At UK Gaming Computers, we like to delve into the serious world of water cooling, however we understand that the picture isn’t always clear, what’s better for whom, what’s the difference between this and that, the list goes on. We’ve gone into water cooling previously in another of our articles, Closed vs. open water cooling loops and while that article touches on the subject, this article takes a more in depth look at flow rates in water cooling pumps and how they affect water cooling system performance.

Image of coolant

The 3 pumps

Image of single bayres

The idea is to simply take a selection of watercooling pumps, plumb them into the same watercooling loop cooling the same system under the same conditions and record the temperatures. The lower the temperature, the better.


XSPC Single 420 Bayres

Magicool MC-DCP450

XSPC Photon Laing D5

Flow Rate

7 Litres per minute

7.5 Litres per minute

20 Litres per minute

The 3 pumps we’ll be comparing are XSPC Single 420 Bayres, Magicool MC-DCP450 and XSPC Photon Laing D5 Pump. As you can see from the table above, the XSPC bayres and Magicool pumps flow very similar amounts of coolant, we’re expecting the results here not to vary too much, the result we’re looking for is the comparison from the XSPC bayres and Magicool pumps to the XSPC Photon Laing D5, with the photon flowing nearly 3x the amount of coolant per minute, it will be interesting to see if it improves performance at all or not.

Comparison test

We’ve set up a testing station so we can compare results of the 3 pumps, we’ve set it up in an open plan so it doesn’t have a case, the CPU is a 5820K, a 240ml radiator with an XSPC CPU water block, 32GB of Corsair DDR4 2400MHz Quad channel RAM, Asus X99-A Motherboard, a Corsair RM750 PSU, a Samsung 850 EVO 250GB SSD, Nvidia GTX 980 4GB and Windows 10 Home, we’ve over clocked this rig to 4.7GHz at 1.35 volts giving it a fairly big boost.

The cooling loop comprises of a XSPC EX240 dual Corsair 31-000403fan radiator, XSPC Raza CPU Waterblock and 90cm of 12/16mm green XPSC UV Tubing and simple distilled water. The pump for each test varies.

Each test was carried out by running Aida 64 for 15 minutes and then recording the CPU temperature in HW Monitor.

Image of  Magicool pump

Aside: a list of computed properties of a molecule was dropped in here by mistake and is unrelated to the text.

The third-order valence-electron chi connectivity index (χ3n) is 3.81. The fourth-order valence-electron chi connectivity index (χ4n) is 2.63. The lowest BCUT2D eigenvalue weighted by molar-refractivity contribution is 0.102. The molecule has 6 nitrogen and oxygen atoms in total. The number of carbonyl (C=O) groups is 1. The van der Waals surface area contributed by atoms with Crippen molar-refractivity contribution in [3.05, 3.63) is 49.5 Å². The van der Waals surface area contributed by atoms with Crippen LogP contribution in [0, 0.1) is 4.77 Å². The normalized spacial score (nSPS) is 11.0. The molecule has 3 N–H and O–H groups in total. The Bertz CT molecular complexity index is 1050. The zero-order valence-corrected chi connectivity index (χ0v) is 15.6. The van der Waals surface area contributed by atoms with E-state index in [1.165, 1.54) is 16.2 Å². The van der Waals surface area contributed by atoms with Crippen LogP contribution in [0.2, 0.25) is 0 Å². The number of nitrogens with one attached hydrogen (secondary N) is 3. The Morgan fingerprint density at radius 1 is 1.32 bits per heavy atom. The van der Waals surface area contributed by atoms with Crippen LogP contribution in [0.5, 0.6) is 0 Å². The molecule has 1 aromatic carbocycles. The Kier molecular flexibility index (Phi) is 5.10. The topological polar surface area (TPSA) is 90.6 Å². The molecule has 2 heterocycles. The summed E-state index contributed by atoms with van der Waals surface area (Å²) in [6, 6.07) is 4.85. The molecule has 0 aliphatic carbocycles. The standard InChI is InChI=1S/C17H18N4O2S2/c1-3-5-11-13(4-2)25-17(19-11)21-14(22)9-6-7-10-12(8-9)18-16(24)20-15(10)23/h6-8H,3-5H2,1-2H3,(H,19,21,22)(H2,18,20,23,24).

XSPC Single 420 Bayres

Magicool MC-DCP450

XSPC Photon Laing D5





Time to dig our teeth in, the difference between the XSPC bayres and the Magicool pumps are as expected, barely any difference, with .5lpm being the difference and this being a small loop, we didn’t really expect much, the main difference comes from the XSPC Photon, with this chucking out quite a hefty 20lpm, we expected there to be at least a bit of difference. To put it in light, A 2ltr bottle of your favorite soft drink will take just 6 seconds to fill using a Laing D5 pump.

Image of a photon

A flow rate of 0.5L, the differnce between a XSPC 420 bayres pump and a Magicool MC-DCP450, effects the load temperature of 1°C, wilst a small amount is a worthy mention. The striking result here is a pump with a flow rate of 20L per minuite compared with one that flows 7L a minute brings the CPU temperayure down by a healthy 7°C. That is 7°C differnce by changing just the pump and nothing else.


From our results, it is clear that a higher flowing pump does indeed improve performance of a water cooling loop. Many custom loop builders place faith in the radiator in being the best route to get those temperatures down and often overlook the effect of a pump. Whilst the radiator is the primary way to get those temperatures down we managed to drop CPU load temperatures from 74°C down to 67°C justby changing the pump.

Even 0.5Lpm made a notable difference to CPU load temperatures, granted it is only 1°C but it does further affirm that the flow rate of a water cooling pump does indeed make a difference to a water cooled system.